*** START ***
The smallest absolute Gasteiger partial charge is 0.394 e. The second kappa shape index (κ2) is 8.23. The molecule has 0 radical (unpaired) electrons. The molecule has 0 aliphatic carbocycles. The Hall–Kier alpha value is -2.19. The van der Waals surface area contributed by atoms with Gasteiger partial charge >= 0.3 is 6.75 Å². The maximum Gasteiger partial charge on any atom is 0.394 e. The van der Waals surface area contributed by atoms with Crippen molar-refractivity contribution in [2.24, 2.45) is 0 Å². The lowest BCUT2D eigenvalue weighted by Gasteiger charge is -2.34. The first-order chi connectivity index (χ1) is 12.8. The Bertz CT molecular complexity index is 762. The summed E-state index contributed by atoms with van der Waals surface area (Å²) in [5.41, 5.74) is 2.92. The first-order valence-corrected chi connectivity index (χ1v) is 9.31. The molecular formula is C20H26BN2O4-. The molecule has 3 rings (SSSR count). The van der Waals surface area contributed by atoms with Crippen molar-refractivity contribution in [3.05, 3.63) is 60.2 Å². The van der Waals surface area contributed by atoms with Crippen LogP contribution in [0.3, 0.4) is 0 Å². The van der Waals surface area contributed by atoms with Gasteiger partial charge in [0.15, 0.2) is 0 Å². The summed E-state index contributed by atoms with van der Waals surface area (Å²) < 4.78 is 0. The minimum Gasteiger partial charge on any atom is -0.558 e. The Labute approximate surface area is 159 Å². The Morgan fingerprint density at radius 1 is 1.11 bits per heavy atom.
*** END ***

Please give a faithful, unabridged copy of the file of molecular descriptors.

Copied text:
The smallest absolute Gasteiger partial charge is 0.394 e. The second kappa shape index (κ2) is 8.23. The molecule has 0 radical (unpaired) electrons. The molecule has 0 aliphatic carbocycles. The Hall–Kier alpha value is -2.19. The van der Waals surface area contributed by atoms with Gasteiger partial charge >= 0.3 is 6.75 Å². The maximum Gasteiger partial charge on any atom is 0.394 e. The van der Waals surface area contributed by atoms with Crippen molar-refractivity contribution in [2.24, 2.45) is 0 Å². The lowest BCUT2D eigenvalue weighted by Gasteiger charge is -2.34. The first-order chi connectivity index (χ1) is 12.8. The Bertz CT molecular complexity index is 762. The summed E-state index contributed by atoms with van der Waals surface area (Å²) in [5.41, 5.74) is 2.92. The first-order valence-corrected chi connectivity index (χ1v) is 9.31. The molecular formula is C20H26BN2O4-. The molecule has 3 rings (SSSR count). The van der Waals surface area contributed by atoms with Crippen molar-refractivity contribution in [3.05, 3.63) is 60.2 Å². The van der Waals surface area contributed by atoms with Crippen LogP contribution in [0.3, 0.4) is 0 Å². The van der Waals surface area contributed by atoms with Gasteiger partial charge in [0.15, 0.2) is 0 Å². The summed E-state index contributed by atoms with van der Waals surface area (Å²) < 4.78 is 0. The minimum Gasteiger partial charge on any atom is -0.558 e. The Labute approximate surface area is 159 Å². The Morgan fingerprint density at radius 1 is 1.11 bits per heavy atom.